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I Got Incepted! 

That freaky deaky DiCaprio thrillfest done blew my flippin' mind

click to enlarge Inception
  • Inception


"Who is Salt?" The question is the tagline for Salt, an action thriller from Aussie director Phillip Noyce (Rabbit-Proof Fence, Catch a Fire) with Angelina Jolie as Evelyn Salt, a CIA agent accused of being a KGB sleeper sent to assassinate the President. Rated PG-13 for intense sequences of violence and action. Opening Friday at the Fortuna, the Minor, Mill Creek and the Broadway

For the teen and pre-teen girls, there's Ramona and Beezus, loosely based on Beezus and Ramona, the beloved book by Beverly Cleary. Ramona Quimby (Joey King) is a cute, energetic, accident-prone third-grader with a big imagination. Beatrice, aka Beezus (teen singer/TV star Selena Gomez), is her long-suffering big sister. Rated G. Opening Friday at the Fortuna, Mill Creek and the Broadway.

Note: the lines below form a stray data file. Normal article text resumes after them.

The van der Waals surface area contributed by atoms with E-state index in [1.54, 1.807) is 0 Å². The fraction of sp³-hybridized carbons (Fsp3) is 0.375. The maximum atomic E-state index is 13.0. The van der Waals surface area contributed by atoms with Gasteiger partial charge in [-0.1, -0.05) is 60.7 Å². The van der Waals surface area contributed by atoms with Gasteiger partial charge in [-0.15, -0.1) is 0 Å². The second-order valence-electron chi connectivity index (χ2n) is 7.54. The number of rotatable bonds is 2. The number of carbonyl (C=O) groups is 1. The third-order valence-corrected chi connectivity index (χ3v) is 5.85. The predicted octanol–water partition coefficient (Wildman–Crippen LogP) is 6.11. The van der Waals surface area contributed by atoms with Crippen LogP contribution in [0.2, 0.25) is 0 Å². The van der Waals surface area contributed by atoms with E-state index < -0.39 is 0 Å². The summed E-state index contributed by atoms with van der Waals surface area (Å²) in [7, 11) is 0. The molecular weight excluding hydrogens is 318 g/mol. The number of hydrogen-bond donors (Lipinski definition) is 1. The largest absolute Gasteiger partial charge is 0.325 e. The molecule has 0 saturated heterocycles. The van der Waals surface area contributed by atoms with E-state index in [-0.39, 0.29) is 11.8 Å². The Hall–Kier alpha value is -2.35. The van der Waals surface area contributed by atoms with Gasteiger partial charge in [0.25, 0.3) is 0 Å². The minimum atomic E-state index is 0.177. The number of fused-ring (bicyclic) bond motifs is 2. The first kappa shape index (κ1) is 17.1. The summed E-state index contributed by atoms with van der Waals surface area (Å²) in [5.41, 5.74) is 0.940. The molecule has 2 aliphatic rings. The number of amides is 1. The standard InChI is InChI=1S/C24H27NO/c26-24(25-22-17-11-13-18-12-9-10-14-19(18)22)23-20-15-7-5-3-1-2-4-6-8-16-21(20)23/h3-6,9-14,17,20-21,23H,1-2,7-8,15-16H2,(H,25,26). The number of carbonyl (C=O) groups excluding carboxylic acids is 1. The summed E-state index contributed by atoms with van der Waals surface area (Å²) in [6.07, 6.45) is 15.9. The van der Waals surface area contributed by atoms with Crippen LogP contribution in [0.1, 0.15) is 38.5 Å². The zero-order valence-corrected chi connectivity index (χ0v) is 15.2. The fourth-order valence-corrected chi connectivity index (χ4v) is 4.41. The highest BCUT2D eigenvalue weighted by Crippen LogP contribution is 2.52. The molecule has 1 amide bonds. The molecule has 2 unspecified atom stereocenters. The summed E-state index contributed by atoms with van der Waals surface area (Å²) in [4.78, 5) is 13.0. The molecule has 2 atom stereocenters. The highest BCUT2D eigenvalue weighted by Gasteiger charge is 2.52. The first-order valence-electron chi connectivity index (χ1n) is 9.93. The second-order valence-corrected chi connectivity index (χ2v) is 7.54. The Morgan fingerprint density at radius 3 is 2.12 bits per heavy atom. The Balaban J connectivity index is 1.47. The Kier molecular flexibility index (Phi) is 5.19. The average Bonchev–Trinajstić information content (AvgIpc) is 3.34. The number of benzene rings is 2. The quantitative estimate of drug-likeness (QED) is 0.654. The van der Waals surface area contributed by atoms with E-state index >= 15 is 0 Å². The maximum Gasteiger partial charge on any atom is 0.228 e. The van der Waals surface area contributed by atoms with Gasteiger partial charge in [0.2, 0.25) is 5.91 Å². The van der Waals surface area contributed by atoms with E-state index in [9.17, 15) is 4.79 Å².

Friday the Arcata Theatre Lounge has The Thing, a sci-fi horror film directed by John Carpenter with Kurt Russell battling a shape-shifting monster in the Arctic. Sunday it's part three in the Boy Wizard series: Harry Potter and the Prisoner of Azkaban. Next Wednesday's Sci-Fi Pint Night focuses on prehistoric chicks dressed in skins: Prehistoric Women from 1950 and Voyage to the Planet of Prehistoric Women from 1968, directed by none other than Peter Bogdanovich.

Humboldt County Library's July "Based On The Book" series ends next Tuesday with the seminal caper flick The Asphalt Jungle, directed by John Huston based on a novel by W.R. Burnett. Sterling Hayden stars as the mastermind of a complicated jewel heist. Yours truly serves as host.